Overall, I'd say if you enjoy action movies and can stomach the violence, you may enjoy “Punisher: Warzone” for its positive elements. I'm not sure if I could recommend it to any Christian, however. If you already planned on seeing the movie, now you know what you're in for. Personally I don't think it's sinful to see violent movies, as violence is a part of our existence and even the Bible contains it. The problem comes in when we glorify violence, and no one should go to see this movie because they want to view the gore. The story is compelling, the acting is well done, for the most part, and Punisher to me was a decent hero. I found myself at times hoping he would show up in time to save the day. Fortunately, he almost always did.

Violence: Extreme / Profanity: Extreme / Sex/Nudity: Minor

See list of Relevant Issues—questions-and-answers.


Viewer CommentsSend your comments
Positive

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Neutral
Neutral—If you are a fan of The Punisher comics, this is a faithful adaptation to film. If you are looking for a wholesome family movie with morals, look elsewhere as you don't need to go down a sewer to know that it stinks.

The story line does not appear to link with the last Punisher (2004), it seems to be a separate movie of it's own with a different director and cast. It is a much darker film than the last one. The Punisher himself is on a vendetta to kill the bad guys, namely those involved in organized crime. Killings are faithful to the comic book series with lots of blood and heads blown off. The weapons used in the movie are very real e.g., modified M4, Smith and Wesson 500 etc etc. The combat and martial arts are excellent. Killing people is more blatant and not as ingenious and calculated as “The Punisher” (2004).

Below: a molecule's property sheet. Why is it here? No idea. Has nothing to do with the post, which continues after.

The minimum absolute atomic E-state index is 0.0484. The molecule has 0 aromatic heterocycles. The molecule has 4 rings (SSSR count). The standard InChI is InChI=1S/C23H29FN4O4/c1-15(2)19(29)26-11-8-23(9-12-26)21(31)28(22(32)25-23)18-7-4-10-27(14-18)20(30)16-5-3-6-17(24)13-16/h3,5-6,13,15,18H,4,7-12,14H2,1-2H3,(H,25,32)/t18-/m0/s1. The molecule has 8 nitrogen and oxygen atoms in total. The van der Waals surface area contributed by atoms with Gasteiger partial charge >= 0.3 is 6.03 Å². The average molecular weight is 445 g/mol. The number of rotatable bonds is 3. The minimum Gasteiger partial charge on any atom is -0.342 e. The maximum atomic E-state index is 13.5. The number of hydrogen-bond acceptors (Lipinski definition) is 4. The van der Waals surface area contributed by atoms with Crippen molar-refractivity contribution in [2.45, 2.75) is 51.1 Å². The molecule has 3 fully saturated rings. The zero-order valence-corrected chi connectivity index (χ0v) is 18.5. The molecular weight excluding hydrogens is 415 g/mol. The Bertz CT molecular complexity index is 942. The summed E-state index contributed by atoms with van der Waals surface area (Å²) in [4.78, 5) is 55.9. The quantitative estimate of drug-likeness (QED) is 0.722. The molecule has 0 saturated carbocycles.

Some of the characters in the film are interesting to watch but the Punisher himself is very stoic. He does show remorse at one stage in the film but revenge for his murdered family is what drives him. I thought Thomas Jane as the Punisher (2004) had a better script to work with and expressed inner conflict and emotion so that one felt for him.

As a christian, this movie is an escape for 100 minutes and so I'm not getting too carried away with it. Like so many movies today, it's a study in human nature. It does pose the question, how should evil, irreconcilable men be treated in this world? One things for sure, "vengeance is mine, I will repay, says the Lord" Hebrews 10:30. Not only does revenge never satisfy, it's hardly overcoming evil with good. The Punisher himself has become that which he is trying to eradicate the world of; he's a murderer. If you look at the Punisher's motive, does murdering evil men eradicate the world of evil? Even God himself tried that in the flood. Did it work? Temporarily, but it didn't get to the root of the problem which is man's sinfulness. It is only in accepting what Christ did for us on the cross; taking the punishment which we deserved and being led by the Spirit of God that we can put to death the deeds of our sinful nature.

By loving God and loving others we can make a difference in someone's life and that's a whole lot more useful than permanently blowing someone's head off. Let's not forget Punisher: War Zone is fiction based on a comic book and I give it 3 out of 5 stars overall because it was the director's intention to make a movie faithful to the Marvel Comics character.
My Ratings: Moral rating: Extremely Offensive / Moviemaking quality: 4
—MC, age 39 (Australia)
Neutral—…I saw this movie last night. But before telling you how why I feel mixed feelings towards it, it is imperative to know a little about me. Before coming to Christ, and being born again, I was an avid “Punisher” comics novel fan (am I still? I wonder about that myself…). I was enthralled with the character. I had also enjoyed the 2004 “Punisher” movie (starring Thomas Jane and Travolta)—however, in the comics (mainly the “Marvel Knights” mature-themed comics)—the Punisher's development was growing into an ever increasing violent one.

While feeling that it was growing “over the top violent,” at times, I had found interest in the pondering questions and deliberations inserted into the series by it's storywriters. These deliberations asked the question: HAS HIS RAGE AND UNYIELDING QUEST TO PUNISH THE GUILTY, LEFT ANY SANITY IN FRANK CASTLE ANYMORE? IS THE PUNISHING AND PUNISHMENT-DELIVERING LIFE OF CASTLE, COSTING HIM HIS VERY SANITY?